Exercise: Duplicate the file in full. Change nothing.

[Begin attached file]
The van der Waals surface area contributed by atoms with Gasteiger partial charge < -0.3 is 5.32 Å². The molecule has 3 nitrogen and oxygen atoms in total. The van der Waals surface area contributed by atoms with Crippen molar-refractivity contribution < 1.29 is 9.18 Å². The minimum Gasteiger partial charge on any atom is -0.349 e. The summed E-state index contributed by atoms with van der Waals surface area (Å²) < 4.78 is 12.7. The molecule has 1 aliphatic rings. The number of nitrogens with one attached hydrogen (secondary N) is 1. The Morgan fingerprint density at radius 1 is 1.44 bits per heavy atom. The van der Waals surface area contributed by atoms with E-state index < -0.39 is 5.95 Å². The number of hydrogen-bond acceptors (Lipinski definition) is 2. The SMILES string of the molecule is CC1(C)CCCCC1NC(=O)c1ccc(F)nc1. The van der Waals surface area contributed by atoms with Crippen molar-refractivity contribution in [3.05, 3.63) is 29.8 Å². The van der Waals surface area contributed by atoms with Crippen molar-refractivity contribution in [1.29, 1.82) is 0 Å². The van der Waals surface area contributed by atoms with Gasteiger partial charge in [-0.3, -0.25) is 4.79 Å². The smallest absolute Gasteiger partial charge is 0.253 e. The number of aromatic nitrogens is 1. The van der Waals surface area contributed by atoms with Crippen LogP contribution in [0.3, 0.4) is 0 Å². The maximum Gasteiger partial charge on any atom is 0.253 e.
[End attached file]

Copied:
The van der Waals surface area contributed by atoms with Gasteiger partial charge < -0.3 is 5.32 Å². The molecule has 3 nitrogen and oxygen atoms in total. The van der Waals surface area contributed by atoms with Crippen molar-refractivity contribution < 1.29 is 9.18 Å². The minimum Gasteiger partial charge on any atom is -0.349 e. The summed E-state index contributed by atoms with van der Waals surface area (Å²) < 4.78 is 12.7. The molecule has 1 aliphatic rings. The number of nitrogens with one attached hydrogen (secondary N) is 1. The Morgan fingerprint density at radius 1 is 1.44 bits per heavy atom. The van der Waals surface area contributed by atoms with E-state index < -0.39 is 5.95 Å². The number of hydrogen-bond acceptors (Lipinski definition) is 2. The SMILES string of the molecule is CC1(C)CCCCC1NC(=O)c1ccc(F)nc1. The van der Waals surface area contributed by atoms with Crippen molar-refractivity contribution in [3.05, 3.63) is 29.8 Å². The van der Waals surface area contributed by atoms with Crippen molar-refractivity contribution in [1.29, 1.82) is 0 Å². The van der Waals surface area contributed by atoms with Gasteiger partial charge in [-0.3, -0.25) is 4.79 Å². The smallest absolute Gasteiger partial charge is 0.253 e. The number of aromatic nitrogens is 1. The van der Waals surface area contributed by atoms with Crippen LogP contribution in [0.3, 0.4) is 0 Å². The maximum Gasteiger partial charge on any atom is 0.253 e.